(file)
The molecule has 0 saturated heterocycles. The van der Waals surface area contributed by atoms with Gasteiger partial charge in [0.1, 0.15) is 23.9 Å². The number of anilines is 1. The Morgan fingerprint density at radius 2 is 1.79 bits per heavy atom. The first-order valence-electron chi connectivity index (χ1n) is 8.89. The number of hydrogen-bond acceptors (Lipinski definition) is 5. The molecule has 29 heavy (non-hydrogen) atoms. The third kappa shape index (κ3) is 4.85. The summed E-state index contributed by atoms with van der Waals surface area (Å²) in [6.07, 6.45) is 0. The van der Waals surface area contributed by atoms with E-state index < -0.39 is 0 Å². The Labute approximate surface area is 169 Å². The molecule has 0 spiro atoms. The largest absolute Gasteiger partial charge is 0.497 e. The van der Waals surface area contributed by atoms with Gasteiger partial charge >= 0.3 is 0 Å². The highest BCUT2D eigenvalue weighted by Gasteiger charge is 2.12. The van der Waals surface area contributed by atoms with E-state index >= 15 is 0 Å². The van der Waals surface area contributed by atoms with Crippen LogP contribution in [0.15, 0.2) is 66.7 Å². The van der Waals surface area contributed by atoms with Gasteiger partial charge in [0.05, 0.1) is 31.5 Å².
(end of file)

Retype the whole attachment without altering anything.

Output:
The molecule has 0 saturated heterocycles. The van der Waals surface area contributed by atoms with Gasteiger partial charge in [0.1, 0.15) is 23.9 Å². The number of anilines is 1. The Morgan fingerprint density at radius 2 is 1.79 bits per heavy atom. The first-order valence-electron chi connectivity index (χ1n) is 8.89. The number of hydrogen-bond acceptors (Lipinski definition) is 5. The molecule has 29 heavy (non-hydrogen) atoms. The third kappa shape index (κ3) is 4.85. The summed E-state index contributed by atoms with van der Waals surface area (Å²) in [6.07, 6.45) is 0. The van der Waals surface area contributed by atoms with E-state index < -0.39 is 0 Å². The Labute approximate surface area is 169 Å². The molecule has 0 spiro atoms. The largest absolute Gasteiger partial charge is 0.497 e. The van der Waals surface area contributed by atoms with Gasteiger partial charge >= 0.3 is 0 Å². The highest BCUT2D eigenvalue weighted by Gasteiger charge is 2.12. The van der Waals surface area contributed by atoms with E-state index >= 15 is 0 Å². The van der Waals surface area contributed by atoms with Crippen LogP contribution in [0.15, 0.2) is 66.7 Å². The van der Waals surface area contributed by atoms with Gasteiger partial charge in [0.05, 0.1) is 31.5 Å².